According to Business Insider, indicted Aussie payment processor Daniel Tzvetkoff may be the engine behind today’s online poker site seizures and Federal indictment. Tzvetkoff was arrested a year ago in Las Vegas and released on bail in September.
His business reportedly consisted of payments for “repayments of short-term loans, transfer of funds to prepaid debit cards, and e-commerce purchases” rather than online poker transactions. In an article from May 2009, it was revealed that Intabill, Tzvetkoff’s company, allegedly owed $25 million to Full Tilt Poker and PokerStars, $3 million to Absolute Poker, and another $2 million to Golden Palace.
In June 2009, Kolyma Corporation AVV and BT Projects filed suit against Intabill for $52 million. According to Business Insider, Tzvetkoff was pulling in as much as $150,000 per day. At its height, Intabill had over 5,000 customers until it all came crumbling down.
So what happened in recent weeks?
Business Insider explains that the tables may have been turned on the online poker industry: “Last April, Tzvetkoff was arrested in Las Vegas and charged with the same crimes those sites founders were charged with today: money laundering, bank fraud, wire fraud. As an Australian citizen with a lot of wealth, he was considered a flight risk and denied bail. Then after a ‘secret’ meeting with prosecutors, he was suddenly out on bail. And now, his former colleagues are the ones facing serious jail time.”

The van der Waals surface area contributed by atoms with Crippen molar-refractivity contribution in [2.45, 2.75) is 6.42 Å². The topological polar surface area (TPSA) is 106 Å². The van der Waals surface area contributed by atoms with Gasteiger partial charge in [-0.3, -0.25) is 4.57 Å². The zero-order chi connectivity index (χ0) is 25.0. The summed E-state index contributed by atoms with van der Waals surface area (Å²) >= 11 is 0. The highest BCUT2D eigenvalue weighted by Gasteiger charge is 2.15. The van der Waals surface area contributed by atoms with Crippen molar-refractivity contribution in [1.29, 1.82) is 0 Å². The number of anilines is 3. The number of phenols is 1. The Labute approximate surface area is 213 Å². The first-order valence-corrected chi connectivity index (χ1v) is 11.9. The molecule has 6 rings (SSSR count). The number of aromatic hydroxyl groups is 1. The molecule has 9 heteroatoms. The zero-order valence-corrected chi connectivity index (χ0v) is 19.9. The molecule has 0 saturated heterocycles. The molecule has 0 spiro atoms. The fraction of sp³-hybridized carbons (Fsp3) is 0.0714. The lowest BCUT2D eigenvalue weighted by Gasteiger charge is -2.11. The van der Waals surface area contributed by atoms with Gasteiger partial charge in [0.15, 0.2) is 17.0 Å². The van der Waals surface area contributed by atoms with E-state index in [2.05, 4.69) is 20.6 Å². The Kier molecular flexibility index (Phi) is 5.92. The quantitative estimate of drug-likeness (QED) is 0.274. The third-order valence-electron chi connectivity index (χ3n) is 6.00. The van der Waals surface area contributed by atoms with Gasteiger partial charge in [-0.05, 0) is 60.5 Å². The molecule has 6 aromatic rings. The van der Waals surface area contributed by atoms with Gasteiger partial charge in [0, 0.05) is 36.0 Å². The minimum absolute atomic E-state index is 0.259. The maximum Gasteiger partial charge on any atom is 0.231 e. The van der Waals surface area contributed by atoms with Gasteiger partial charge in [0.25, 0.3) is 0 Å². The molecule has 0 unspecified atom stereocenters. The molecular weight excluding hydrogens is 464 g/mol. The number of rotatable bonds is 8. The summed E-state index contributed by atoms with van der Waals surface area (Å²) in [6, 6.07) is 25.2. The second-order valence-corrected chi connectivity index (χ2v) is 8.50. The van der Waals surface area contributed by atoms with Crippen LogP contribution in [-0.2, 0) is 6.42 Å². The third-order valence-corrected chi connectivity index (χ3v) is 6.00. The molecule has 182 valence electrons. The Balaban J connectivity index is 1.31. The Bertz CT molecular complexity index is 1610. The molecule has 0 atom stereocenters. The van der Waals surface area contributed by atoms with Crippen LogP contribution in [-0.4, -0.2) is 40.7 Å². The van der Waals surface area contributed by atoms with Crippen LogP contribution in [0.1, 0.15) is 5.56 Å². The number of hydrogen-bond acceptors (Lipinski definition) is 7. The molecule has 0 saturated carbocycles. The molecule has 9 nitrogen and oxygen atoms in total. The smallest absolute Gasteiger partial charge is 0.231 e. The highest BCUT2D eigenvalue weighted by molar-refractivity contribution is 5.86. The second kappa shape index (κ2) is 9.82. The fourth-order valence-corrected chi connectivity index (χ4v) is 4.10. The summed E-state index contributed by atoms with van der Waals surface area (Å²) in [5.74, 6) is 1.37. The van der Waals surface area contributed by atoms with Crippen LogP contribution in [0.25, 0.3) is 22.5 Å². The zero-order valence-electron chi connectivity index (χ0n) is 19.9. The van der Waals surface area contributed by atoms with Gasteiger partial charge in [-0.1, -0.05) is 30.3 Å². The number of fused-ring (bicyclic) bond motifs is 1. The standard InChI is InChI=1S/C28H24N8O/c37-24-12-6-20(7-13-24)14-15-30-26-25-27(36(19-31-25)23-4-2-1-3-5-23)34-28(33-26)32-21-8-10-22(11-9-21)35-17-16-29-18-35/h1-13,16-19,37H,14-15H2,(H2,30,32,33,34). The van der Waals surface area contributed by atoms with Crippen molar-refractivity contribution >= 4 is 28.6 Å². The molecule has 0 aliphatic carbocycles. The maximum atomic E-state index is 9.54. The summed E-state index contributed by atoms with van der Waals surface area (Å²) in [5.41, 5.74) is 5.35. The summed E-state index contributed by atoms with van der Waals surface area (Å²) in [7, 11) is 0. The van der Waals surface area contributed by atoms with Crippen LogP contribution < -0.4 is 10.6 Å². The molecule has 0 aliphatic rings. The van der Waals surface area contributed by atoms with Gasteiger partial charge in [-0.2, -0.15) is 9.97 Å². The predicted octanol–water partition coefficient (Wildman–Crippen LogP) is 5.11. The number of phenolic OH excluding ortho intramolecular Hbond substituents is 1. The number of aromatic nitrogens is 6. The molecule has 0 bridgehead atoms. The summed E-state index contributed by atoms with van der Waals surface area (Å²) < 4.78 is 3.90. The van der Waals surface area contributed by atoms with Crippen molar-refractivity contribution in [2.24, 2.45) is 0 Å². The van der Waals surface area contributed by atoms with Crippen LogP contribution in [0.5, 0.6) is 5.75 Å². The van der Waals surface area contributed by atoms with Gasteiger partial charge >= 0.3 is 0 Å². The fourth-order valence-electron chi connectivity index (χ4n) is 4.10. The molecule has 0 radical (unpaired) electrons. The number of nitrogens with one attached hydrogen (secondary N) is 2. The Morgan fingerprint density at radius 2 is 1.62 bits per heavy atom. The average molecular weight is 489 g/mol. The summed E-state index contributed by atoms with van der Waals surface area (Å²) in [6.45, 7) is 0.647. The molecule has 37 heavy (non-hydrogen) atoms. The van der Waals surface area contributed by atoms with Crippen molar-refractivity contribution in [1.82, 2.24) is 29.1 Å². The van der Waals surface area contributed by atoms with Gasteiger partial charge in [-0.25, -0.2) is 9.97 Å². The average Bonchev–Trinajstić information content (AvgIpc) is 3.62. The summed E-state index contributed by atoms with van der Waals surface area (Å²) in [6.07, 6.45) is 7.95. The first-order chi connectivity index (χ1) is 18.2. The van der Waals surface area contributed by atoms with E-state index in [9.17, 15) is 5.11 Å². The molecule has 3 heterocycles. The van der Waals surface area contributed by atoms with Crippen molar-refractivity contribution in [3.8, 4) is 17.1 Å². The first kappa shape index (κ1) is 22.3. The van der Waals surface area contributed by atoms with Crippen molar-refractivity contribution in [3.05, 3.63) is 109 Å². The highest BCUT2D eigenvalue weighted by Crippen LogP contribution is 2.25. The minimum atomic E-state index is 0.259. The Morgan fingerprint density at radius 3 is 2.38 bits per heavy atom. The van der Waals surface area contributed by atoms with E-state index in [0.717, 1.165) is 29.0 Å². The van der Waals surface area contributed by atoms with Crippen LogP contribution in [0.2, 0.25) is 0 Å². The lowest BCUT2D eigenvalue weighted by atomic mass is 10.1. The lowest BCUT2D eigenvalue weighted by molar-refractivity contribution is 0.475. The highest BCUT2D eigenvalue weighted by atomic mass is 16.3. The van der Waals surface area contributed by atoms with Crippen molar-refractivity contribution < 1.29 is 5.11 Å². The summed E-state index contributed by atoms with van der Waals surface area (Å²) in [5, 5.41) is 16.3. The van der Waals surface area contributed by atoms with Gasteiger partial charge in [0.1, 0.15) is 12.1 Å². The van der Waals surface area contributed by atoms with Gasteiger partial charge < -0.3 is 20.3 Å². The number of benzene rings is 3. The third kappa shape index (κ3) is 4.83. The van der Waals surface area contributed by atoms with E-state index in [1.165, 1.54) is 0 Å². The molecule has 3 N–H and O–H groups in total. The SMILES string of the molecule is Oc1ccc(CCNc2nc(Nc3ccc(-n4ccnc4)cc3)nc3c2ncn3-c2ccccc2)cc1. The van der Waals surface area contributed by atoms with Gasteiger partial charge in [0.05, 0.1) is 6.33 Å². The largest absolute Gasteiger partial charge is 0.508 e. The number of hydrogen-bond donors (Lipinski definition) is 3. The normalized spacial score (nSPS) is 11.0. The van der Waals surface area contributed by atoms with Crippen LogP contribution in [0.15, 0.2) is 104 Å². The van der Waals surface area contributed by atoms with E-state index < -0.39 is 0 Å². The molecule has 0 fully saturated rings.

The same news outlet labeled U.S. District Attorney Arlo Devlin-Brown as Tzvetkoff’s “handler” and quoted a source as saying, “He knows how to reverse-engineer transactions to determine its original source.” About 75 bank accounts in 14 countries were affected by today’s Department of Justice action.
As if all that weren’t enough, it appears that PokerStars and Full Tilt could have tipped off the FBI as to Tzvetkoff’s whereabouts, leading to his arrest in the first place.
Dragging PokerStars further into the fray seemed to be a 2009 letter that the Justice Department sourced. In its statement issued on Friday, the Department of Justice explained the rumored money laundering scheme: “[A] PokerStars document from May 2009 acknowledged that they received money from U.S. gamblers through company names that ‘strongly imply the transaction has nothing to do with PokerStars,’ and that PokerStars used whatever company names ‘the processor can get approved by the bank.’”
Among those commenting on Friday was Full Tilt Poker pro Tom “durrrr” Dwan, who explained via Twitter, “Clearly it makes sense to seize Stars n Tilt n UB at the same time b/c 2 of those companies are providing a service while trying to operate in a market which the DoJ is (anti-constitutionally) making it difficult to operate in, and one of them is a complete fraud of a company.”
On the cashout side of the coin, Dwan noted, “I wouldn’t be too worried about FTP/Stars $$. I would shit myself abt UB/Cake etc… I’d guess FTP/Stars is worth more than 93c on the $ (almost 100% u get paid but could take 2-3mnths n worst case more).”
Cake Poker and Bodog appear to be accessible as normal today.
Keep checking back with Poker News Daily for the latest developments.